Mealybug plague

December 10th, 2005

wolluis4.jpgThis summer we had our first mealybug plague. We found the mealybug at 3 large plants. We took those plants out of our greenhouse, 2 heleconia’s which we pruned till 10 cm, the mealybugs loved especially the many flowers and the leaves. In the meantime the heleconia’s recovered quite well, grow fast and have flowers again. We still have them in our closed veranda, in case the mealybug returns. The paradisebirdplant we also still keep in our closed veranda, we had to clean its strong leaves several times with a wet sponge, but it looks good now.
But last month we had all of a sudden a real mealybug explosion. Within a week about 10 plants where completely covered with mealybugs. All plants were located around the spot where the largest heleconia with the most mealybugs had stood. wolluis7.jpgProbably a small center of infection remained there from this summer. Also a few other plants spread over the greenhouse had some mealybugs. We vacated the mealybugcenter, even the sand and peatblocks and the few plants with little mealybugs. But last week another plant was covered again with mealybugs and one plant had a few mealybugs. We called Entocare, a company in biological crop protection, we could send them some leaves with mealybug so they could determine what kind of variant it was to send us the right variant of parasitic wasp. This beside the mealybugdestroyer, the cryptolaemus montrouzieri beetle. It appeared we had the longtailed mealybug. They advised us the larvae of the beetle, they eat up to 30 mealybugs a day. After about 3 weeks the larvae will be adult, then they have eaten themselves quite full and can reproduces themselves better. Egg to adult development takes wolluis2.jpgabout 30 days at a temperature of 25°C. During her lifespan a female can lay up to 400 eggs. The eggs are deposited within the egg masses of the mealybugs. Larvae will eat each other whenever food availability is poor. This beetle can be very effective in cleaning hot spots of infestations. Adult beetles are 3-4 mm in size.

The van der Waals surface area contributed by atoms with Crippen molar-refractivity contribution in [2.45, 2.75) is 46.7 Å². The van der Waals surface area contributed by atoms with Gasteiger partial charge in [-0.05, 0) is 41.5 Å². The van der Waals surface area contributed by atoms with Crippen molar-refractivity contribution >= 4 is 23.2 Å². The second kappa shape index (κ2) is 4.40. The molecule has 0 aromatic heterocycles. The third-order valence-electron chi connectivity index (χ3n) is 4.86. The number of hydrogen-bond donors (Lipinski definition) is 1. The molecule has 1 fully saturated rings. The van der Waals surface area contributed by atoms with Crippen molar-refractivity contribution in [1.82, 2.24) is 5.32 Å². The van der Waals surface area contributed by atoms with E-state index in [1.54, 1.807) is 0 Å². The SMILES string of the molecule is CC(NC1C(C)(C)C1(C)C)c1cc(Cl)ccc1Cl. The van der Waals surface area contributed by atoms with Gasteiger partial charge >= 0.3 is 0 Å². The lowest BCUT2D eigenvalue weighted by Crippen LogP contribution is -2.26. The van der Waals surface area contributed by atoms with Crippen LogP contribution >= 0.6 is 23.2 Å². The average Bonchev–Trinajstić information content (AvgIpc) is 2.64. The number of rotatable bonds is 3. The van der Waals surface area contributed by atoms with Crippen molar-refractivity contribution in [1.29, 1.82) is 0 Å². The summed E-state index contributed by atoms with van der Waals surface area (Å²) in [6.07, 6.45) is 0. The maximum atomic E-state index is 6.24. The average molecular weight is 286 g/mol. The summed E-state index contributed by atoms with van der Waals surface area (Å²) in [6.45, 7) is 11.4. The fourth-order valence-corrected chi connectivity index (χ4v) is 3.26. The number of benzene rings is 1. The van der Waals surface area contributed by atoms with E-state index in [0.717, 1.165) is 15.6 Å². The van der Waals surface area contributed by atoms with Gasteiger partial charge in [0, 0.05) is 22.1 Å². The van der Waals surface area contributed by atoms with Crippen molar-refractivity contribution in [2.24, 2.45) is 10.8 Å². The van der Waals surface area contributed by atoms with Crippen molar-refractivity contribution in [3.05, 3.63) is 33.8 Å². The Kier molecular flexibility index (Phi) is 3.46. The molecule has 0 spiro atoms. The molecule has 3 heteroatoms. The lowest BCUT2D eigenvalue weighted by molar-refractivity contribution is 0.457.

We first caught as many spiders as we could find and removed their webs, as we hope the larvae, beetles and wasps will not get caught that easily in spiderwebs and will be eaten, as before.
We ordered 50 larvae. Biological crop protection is not cheap, 25 larvae costs € 11,00 and 25 parasitic wasps € 20,00. Beside the beetles we ordered a mixed portion of 25 parasitic wasps. The Anagyrus fusciventris and Leptomastidea abnormis, wolluis5.jpgthe size of the first one is 3mm, the 2nd one is only 1-1½ mm. The first one parasitizes mainly in the later instars of the mealybug, the 2nd one in the first and second instars. One egg is laid per mealybug, The mealybus are killed by the larva of the wasp, who grows op from egg to adult inside the mealybug. At 25ºC this development takes about 15-17 days. The first wasp can live up to 2 months, the 2nd one up to 1 month. A female lays 40-50 eggs a week. Most of them are laid in the first and second week of the female's live. They feed themselves by piercing mealybugs and sucking body fluids from them (host-feeding).
As we put the larvae at the infected spots, they attacked straight away the mealybugs, just gorged and gorged as they had not eaten for weeks. The wasps flew a bit around, but these are so small, you hardly can see them, they are much smaller than the small fruitfly. Hopefully the beetles and wasps exceed in reducing our mealybugplague. It is hard to get the greenhouse completely mealybugfree, but to keep it under control at this way, must be possible.

Frog greenhouse 2005